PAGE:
Saturday, January 10, 2015

Welcome to Earnings Season 2015

The last week in the stock market certainly provided a very brief but very exciting wild roller coaster ride.  Five consecutive days of triple digit swings culminated in a rather unsurprising 170 point drop into the weekend.  When volatility rides as high as it did this week, short-term traders simply do not want to be long heading into a weekend, and we saw that with the large number of sell orders heading into the close on Friday.  The pundits provided a litany of reasons for the wild swings, ranging from fears over oil prices, fears over Greece leaving the Eurozone, fears over the Russian economy, to fears over - well, just insert your fear here.  You get the drill.

Let's face it.  In the new global economy, there will always be fears adding downward pressure in the short term.  Some market someplace will always have debt issues, there will always be turmoil in some part of the globe, and some sector in the economy will always be experiencing a pullback or a correction.  It's a fact of economic life.  So what should we be focused on in the weeks ahead?  Fundamentals.  At their very core, stocks are based on the fundamental economic health of individual companies.  Understanding how all of the external pressures impact the bottom line of those companies is our guide to determining if a drop in stock price is a warning sign to flee for the hills or if it is a perfect buying opportunity at a nice, low price resulting from the irrational fear of others.

The week ahead will provide a very good glimpse into the health of this earning season.  Wednesday and Thursday will see some very important earnings announcements that will provide a good indication as to the overall health of various sectors.  On Wednesday, JP. Morgan reports at 7:00 AM, and Wells Fargo follows at 8:00 AM.  On Thursday, Bank of America leads the way at 7:00 AM, and the others to watch on the financial side are Charles Schwab and Citigroup.  These are all financial stocks that will provide insight into the banking and brokerage sides of the market.  The one other stock to watch, though, is Intel.  They report after market close on Thursday, and they may well be a harbinger of the technology sector's performance.

Remember, there are three aspects of an earnings announcement that are important.  It's not just the final p&l number that we care about.  Of course, we want to watch the earnings number, certainly.  That is an excellent indicator not only of the profitability of that company in the prior quarter, but it also gives you some insight into the accuracy of analyst expectations for that company and that sector.  Did they meet or beat expectations?  If they missed, is that an indication of corporate under-performance or were the analysts way off in their analysis of that industry?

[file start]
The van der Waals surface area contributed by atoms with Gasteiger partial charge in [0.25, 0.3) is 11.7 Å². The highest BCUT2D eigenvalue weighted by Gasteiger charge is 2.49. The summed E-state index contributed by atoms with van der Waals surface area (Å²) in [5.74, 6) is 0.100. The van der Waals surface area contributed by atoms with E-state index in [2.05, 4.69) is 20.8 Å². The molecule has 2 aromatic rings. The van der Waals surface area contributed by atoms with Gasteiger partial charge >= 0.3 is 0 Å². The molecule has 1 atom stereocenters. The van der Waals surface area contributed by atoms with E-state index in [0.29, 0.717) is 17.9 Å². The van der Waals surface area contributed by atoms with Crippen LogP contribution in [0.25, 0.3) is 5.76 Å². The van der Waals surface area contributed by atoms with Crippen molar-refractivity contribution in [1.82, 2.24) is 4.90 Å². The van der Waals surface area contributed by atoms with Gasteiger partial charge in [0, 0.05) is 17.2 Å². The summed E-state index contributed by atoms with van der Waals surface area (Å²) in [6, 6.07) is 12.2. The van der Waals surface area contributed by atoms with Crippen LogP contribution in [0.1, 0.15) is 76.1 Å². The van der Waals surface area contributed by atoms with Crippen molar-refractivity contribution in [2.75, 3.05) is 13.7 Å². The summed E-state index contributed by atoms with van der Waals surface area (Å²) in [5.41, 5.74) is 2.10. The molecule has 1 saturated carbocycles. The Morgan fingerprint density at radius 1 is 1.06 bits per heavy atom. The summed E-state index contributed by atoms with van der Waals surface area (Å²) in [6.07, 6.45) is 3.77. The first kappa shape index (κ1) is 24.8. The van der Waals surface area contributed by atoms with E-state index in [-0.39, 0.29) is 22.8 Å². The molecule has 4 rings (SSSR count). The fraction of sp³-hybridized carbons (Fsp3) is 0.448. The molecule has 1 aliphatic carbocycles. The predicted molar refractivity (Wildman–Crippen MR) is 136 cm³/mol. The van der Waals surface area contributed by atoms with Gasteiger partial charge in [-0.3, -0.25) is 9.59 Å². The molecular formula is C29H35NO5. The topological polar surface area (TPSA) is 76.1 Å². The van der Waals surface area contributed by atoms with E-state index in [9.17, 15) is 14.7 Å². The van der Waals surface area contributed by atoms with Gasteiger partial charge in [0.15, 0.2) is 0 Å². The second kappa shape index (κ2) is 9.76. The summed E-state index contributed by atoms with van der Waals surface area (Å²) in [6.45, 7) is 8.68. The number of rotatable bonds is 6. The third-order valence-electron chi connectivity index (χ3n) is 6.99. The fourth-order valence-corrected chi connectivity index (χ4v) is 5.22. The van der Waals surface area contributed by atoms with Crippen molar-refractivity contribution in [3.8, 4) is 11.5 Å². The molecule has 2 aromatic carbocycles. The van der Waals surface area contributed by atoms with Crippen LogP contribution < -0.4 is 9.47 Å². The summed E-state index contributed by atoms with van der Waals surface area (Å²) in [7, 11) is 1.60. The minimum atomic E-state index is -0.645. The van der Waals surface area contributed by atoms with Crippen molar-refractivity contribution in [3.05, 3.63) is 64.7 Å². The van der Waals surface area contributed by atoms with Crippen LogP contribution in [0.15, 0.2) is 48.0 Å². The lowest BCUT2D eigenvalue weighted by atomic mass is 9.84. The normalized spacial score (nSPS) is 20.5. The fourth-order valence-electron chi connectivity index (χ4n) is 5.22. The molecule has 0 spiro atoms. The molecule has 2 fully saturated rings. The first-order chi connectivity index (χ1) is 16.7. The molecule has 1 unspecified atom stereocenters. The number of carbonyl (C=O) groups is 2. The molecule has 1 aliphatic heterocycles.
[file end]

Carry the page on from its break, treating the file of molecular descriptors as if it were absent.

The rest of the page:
Pay attention to their revenue stream in comparison with prior quarters and with the same quarter the previous year.  If earnings improved, but their revenue stream didn't, then is there really a potential for continued growth?  Expenses can only be cut so far, as they represent a finite component of the balance sheet.  We really need to see improving revenue, since there's theoretically no limit to that side of the equation.  I'm always cautious about companies that show strong earnings on weak revenue.  There's a limit to their growth potential.

Most importantly, pay close attention to forward guidance.  What pressure does the company foresee over the next year and what are their plans to counter that pressure?  If earnings or revenue were less than expected, what are their plans for improvement?  Is the CEO another Baghdad Bob screaming "all is well" while the building is crumpling around him or has he given us a very candid assessment complete with a solid growth plan?  Of all the components of an earnings announcement, this is the one to which I pay the most attention.  As either a trader or an investor, I'm far less interested in where a company has been than I am in where that company is going.  Entering a long or short position on a stock is a forward looking position, so we absolutely must know that company's plans for the future.

It's early in the earnings season, and we can expect a bit of volatility.  By paying close attention to these early announcements, though, we may gain a good sense as to the direction of individual sectors and to the market as a whole.  If Wells Fargo, Bank of America, and Citigroup come in strong, it's a good sign that the banking sector as a whole may report strong, and there may be some excellent short term trading opportunities around subsequent announcements this season.  Likewise, if they are weak, it may be time to go short on some of the weaker players in that sector or, if nothing else, wait for their drop and pick them up at a bargain price a week or two later.

There are some interesting economic data releases coming out this week as well, but we'll reserve that discussion for another post.  Good trading!

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